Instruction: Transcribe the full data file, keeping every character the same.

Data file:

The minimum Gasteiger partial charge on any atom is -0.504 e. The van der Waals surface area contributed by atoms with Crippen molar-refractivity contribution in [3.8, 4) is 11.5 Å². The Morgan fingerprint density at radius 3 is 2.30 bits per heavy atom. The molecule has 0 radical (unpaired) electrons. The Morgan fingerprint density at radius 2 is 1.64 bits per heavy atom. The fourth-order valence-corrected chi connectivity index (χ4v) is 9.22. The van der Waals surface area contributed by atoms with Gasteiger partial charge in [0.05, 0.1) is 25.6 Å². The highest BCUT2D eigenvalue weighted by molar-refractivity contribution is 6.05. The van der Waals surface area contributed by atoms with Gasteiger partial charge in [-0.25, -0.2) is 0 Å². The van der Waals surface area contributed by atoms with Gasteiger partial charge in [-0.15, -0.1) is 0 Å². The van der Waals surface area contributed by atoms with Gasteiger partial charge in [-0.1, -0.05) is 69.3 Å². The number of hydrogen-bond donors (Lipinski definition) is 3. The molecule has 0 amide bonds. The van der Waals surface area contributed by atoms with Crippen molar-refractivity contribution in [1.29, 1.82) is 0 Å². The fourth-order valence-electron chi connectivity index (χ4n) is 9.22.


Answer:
The minimum Gasteiger partial charge on any atom is -0.504 e. The van der Waals surface area contributed by atoms with Crippen molar-refractivity contribution in [3.8, 4) is 11.5 Å². The Morgan fingerprint density at radius 3 is 2.30 bits per heavy atom. The molecule has 0 radical (unpaired) electrons. The Morgan fingerprint density at radius 2 is 1.64 bits per heavy atom. The fourth-order valence-corrected chi connectivity index (χ4v) is 9.22. The van der Waals surface area contributed by atoms with Gasteiger partial charge in [0.05, 0.1) is 25.6 Å². The highest BCUT2D eigenvalue weighted by molar-refractivity contribution is 6.05. The van der Waals surface area contributed by atoms with Gasteiger partial charge in [-0.25, -0.2) is 0 Å². The van der Waals surface area contributed by atoms with Gasteiger partial charge in [-0.15, -0.1) is 0 Å². The van der Waals surface area contributed by atoms with Gasteiger partial charge in [-0.1, -0.05) is 69.3 Å². The number of hydrogen-bond donors (Lipinski definition) is 3. The molecule has 0 amide bonds. The van der Waals surface area contributed by atoms with Crippen molar-refractivity contribution in [1.29, 1.82) is 0 Å². The fourth-order valence-electron chi connectivity index (χ4n) is 9.22.